It’s a story straight out of a Netflix mini-series that is making headlines in India, except that it is really happening. In an absolutely shocking tale of corporate misgovernance and corruption, the regulator — the Securities and Exchange Board of India — or SEBI, alleges that Chitra Ramkrishna, the former Managing Director (MD) and CEO of India’s National Stock Exchange or NSE, was running the institution under the influence of an unknown “yogi” or spiritual guru, for twenty years.
The so-called ‘yogi’ knew about the inner workings of the premier stock exchange, went on a vacation with Ramakrishna to the Seychelles to “chill out” and took a great interest in her hairstyle, according to new mind-boggling details that have emerged this week.
Ramakrishna headed the NSE from 2013 to 2016. She has not publicly spoken about the scandal since it has emerged. The question on many minds is: was she manipulated and conned or was she part of an elaborate plan to make money?
A probe by SEBI says that Ramakrishna exchanged emails with the so-called Yogi for years, who told her what to do with regard to promotions, salaries and much more.
The details of the SEBI probe are bizarre to say the least. The regulator says Ramakrishna “continuously shared internal confidential information about the NSE” with the ‘yogi’ who was actually running the NSE and that Ramakrishna was “merely a puppet in his hands”.
These included financial information and HR issues. One of the key decisions taken by the ‘yogi’ was to get Ramakrishna to appoint another largely unknown figure, Anand Subramanian, as Group Operating Officer and adviser to the MD, with a massive salary hike. He ended up making nine times more than his previous salary, about 4 crores a year, and working only 3 days a week.
In her statement to SEBI on the ‘yogi’, Ramakrishna said, “the Yogi is a Paramahansa who may be largely dwelling in the Himalayan Ranges. I have met him on occasions in holy places. I met him for the first time on the banks of the Ganges nearly 20 years ago directly.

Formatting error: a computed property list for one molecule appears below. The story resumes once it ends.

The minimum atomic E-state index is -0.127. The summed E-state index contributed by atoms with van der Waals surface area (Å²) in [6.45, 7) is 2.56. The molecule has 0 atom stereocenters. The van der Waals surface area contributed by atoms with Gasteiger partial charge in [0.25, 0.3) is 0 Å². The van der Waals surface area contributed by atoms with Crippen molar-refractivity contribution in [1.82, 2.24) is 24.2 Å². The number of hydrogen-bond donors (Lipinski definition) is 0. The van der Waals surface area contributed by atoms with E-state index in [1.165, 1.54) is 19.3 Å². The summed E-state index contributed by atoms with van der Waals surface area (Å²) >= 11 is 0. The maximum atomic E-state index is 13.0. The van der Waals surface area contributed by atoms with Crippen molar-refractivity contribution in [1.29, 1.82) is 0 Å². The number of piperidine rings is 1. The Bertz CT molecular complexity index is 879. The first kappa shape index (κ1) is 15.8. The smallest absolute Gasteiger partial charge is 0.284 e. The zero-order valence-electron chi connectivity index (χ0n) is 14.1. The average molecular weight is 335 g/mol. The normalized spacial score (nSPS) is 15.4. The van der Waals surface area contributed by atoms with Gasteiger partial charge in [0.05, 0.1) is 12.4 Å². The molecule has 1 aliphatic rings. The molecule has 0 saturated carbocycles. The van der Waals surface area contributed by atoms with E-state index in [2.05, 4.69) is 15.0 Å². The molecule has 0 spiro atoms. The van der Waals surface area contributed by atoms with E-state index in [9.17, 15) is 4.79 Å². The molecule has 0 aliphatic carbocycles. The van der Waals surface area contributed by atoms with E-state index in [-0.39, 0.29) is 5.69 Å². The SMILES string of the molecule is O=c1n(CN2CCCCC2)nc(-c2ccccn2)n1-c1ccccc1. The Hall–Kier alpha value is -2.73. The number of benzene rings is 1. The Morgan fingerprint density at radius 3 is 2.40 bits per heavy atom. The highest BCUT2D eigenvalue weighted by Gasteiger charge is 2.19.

Subsequently, over the years, I have taken his guidance on many personal and professional matters”. She goes on to say “senior leaders often seek informal counsel from coaches, mentors or other seniors in this industry which are all purely informal in nature. In a similar strain, I felt that this guidance would help me perform my role better.”
SEBI alleges that Ramakrishna met the mysterious ‘yogi’ several times, something she confirms in her statements to the regulator as well. Emails sent by the ‘yogi’ in 2015 talk about the Seychelles vacation — “keep bags ready I am planning a travel to Seychelles next month, will try if you can come with me … if you know swimming then we could enjoy a sea bath in Seychelles and rest in the beach. I am asking my tour operator to connect with Kanchan for all of our tickets.” Another 2015 email from the unknown ‘yogi’ to Ramakrishna says “ … You must learn different ways to platt your hair which will make your looks interesting and appealing!!”
Chitra Ramakrishna’s fall has been as stunning as her rise. When she took over the NSE in 2013 for a period of 5 years she was credited with the exchange’s success, with her leadership coming in for praise from several quarters. The NSE became the largest stock exchange in the country.
But she abruptly quit her post in December 2016 reportedly over differences with some members of the board. Corruption charges against her followed soon after. Among them, the “co-location case” where some brokers were favoured and given access to systems at the NSE which gave them an unfair advantage over other investors.
In 2019, SEBI ordered the NSE to pay up Rs624.89 crore, which it is believed to have earned from this operation, along with interest calculated at the rate of 12 per cent per annum from several persons — including Ramakrishna. She was also banned from associating with a listed company or a market infrastructure institution for five years.
What this case has shown is utter corporate misgovernence and a board at the NSE which has faced no repercussions. SEBI’s order says the board knew confidential information was being shared with an unknown person, but kept quiet.
There needs to be a proper investigation and accountability for what happened. Why didn’t the board ask questions when Anand Subramanian was appointed as COO, especially since he had no finance background? These are glaring lapses that need a probe. There is also a strong case for better oversight to ensure that too much power is not vested in one person.
As I write this column, the income tax department and now the CBI have got involved in the case. It is hoped they can get to the bottom of this and ensure it never happens again.